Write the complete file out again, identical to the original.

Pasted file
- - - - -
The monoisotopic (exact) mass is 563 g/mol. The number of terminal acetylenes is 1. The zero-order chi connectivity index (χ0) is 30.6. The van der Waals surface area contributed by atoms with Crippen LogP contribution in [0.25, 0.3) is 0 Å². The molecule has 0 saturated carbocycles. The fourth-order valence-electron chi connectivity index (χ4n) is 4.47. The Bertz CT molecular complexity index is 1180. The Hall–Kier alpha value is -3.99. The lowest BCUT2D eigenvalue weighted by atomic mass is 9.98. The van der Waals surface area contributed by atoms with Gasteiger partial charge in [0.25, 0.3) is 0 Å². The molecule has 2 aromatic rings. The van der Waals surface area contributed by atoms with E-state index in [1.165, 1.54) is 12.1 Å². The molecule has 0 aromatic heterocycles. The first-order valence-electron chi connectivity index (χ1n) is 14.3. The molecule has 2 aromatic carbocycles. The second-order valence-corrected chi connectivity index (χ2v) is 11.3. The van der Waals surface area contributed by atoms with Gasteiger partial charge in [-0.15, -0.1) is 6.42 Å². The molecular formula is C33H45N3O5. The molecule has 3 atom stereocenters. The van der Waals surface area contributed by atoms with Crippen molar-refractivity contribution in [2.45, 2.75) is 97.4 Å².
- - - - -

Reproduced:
The monoisotopic (exact) mass is 563 g/mol. The number of terminal acetylenes is 1. The zero-order chi connectivity index (χ0) is 30.6. The van der Waals surface area contributed by atoms with Crippen LogP contribution in [0.25, 0.3) is 0 Å². The molecule has 0 saturated carbocycles. The fourth-order valence-electron chi connectivity index (χ4n) is 4.47. The Bertz CT molecular complexity index is 1180. The Hall–Kier alpha value is -3.99. The lowest BCUT2D eigenvalue weighted by atomic mass is 9.98. The van der Waals surface area contributed by atoms with Gasteiger partial charge in [0.25, 0.3) is 0 Å². The molecule has 2 aromatic rings. The van der Waals surface area contributed by atoms with E-state index in [1.165, 1.54) is 12.1 Å². The molecule has 0 aromatic heterocycles. The first-order valence-electron chi connectivity index (χ1n) is 14.3. The molecule has 2 aromatic carbocycles. The second-order valence-corrected chi connectivity index (χ2v) is 11.3. The van der Waals surface area contributed by atoms with Gasteiger partial charge in [-0.15, -0.1) is 6.42 Å². The molecular formula is C33H45N3O5. The molecule has 3 atom stereocenters. The van der Waals surface area contributed by atoms with Crippen molar-refractivity contribution in [2.45, 2.75) is 97.4 Å².